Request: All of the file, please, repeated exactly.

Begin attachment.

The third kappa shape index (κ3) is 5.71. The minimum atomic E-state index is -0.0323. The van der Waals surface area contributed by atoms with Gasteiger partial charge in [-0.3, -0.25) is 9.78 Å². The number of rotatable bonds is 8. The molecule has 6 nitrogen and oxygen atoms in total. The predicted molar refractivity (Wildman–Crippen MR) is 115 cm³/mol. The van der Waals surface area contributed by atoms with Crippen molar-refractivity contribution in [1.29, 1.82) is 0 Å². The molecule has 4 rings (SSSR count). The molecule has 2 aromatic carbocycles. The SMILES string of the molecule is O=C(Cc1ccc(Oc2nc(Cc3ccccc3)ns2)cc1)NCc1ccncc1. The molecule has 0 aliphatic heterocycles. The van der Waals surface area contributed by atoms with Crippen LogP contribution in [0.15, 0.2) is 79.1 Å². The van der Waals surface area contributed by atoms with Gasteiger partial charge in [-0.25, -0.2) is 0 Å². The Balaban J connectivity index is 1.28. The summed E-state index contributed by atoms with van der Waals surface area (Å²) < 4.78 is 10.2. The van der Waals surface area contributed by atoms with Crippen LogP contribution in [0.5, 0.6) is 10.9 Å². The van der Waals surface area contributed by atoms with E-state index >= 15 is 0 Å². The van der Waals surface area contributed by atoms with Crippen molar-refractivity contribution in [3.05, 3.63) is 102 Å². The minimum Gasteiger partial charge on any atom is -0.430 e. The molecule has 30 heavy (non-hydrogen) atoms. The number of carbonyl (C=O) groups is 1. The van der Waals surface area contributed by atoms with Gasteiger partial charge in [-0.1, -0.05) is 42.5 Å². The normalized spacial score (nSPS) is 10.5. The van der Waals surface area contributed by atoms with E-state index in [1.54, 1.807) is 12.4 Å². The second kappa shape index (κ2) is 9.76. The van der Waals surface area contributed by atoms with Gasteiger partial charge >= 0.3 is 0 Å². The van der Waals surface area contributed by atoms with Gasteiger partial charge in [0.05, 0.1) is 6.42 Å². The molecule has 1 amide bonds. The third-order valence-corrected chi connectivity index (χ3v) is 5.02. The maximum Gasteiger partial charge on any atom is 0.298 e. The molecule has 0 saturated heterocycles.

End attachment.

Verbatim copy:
The third kappa shape index (κ3) is 5.71. The minimum atomic E-state index is -0.0323. The van der Waals surface area contributed by atoms with Gasteiger partial charge in [-0.3, -0.25) is 9.78 Å². The number of rotatable bonds is 8. The molecule has 6 nitrogen and oxygen atoms in total. The predicted molar refractivity (Wildman–Crippen MR) is 115 cm³/mol. The van der Waals surface area contributed by atoms with Crippen molar-refractivity contribution in [1.29, 1.82) is 0 Å². The molecule has 4 rings (SSSR count). The molecule has 2 aromatic carbocycles. The SMILES string of the molecule is O=C(Cc1ccc(Oc2nc(Cc3ccccc3)ns2)cc1)NCc1ccncc1. The molecule has 0 aliphatic heterocycles. The van der Waals surface area contributed by atoms with Crippen LogP contribution in [0.15, 0.2) is 79.1 Å². The van der Waals surface area contributed by atoms with Gasteiger partial charge in [-0.25, -0.2) is 0 Å². The Balaban J connectivity index is 1.28. The summed E-state index contributed by atoms with van der Waals surface area (Å²) < 4.78 is 10.2. The van der Waals surface area contributed by atoms with Crippen LogP contribution in [0.5, 0.6) is 10.9 Å². The van der Waals surface area contributed by atoms with E-state index >= 15 is 0 Å². The van der Waals surface area contributed by atoms with Crippen molar-refractivity contribution in [3.05, 3.63) is 102 Å². The minimum Gasteiger partial charge on any atom is -0.430 e. The molecule has 30 heavy (non-hydrogen) atoms. The number of carbonyl (C=O) groups is 1. The van der Waals surface area contributed by atoms with Gasteiger partial charge in [-0.1, -0.05) is 42.5 Å². The normalized spacial score (nSPS) is 10.5. The van der Waals surface area contributed by atoms with E-state index in [1.54, 1.807) is 12.4 Å². The second kappa shape index (κ2) is 9.76. The van der Waals surface area contributed by atoms with Gasteiger partial charge >= 0.3 is 0 Å². The van der Waals surface area contributed by atoms with Gasteiger partial charge in [0.05, 0.1) is 6.42 Å². The molecule has 1 amide bonds. The third-order valence-corrected chi connectivity index (χ3v) is 5.02. The maximum Gasteiger partial charge on any atom is 0.298 e. The molecule has 0 saturated heterocycles.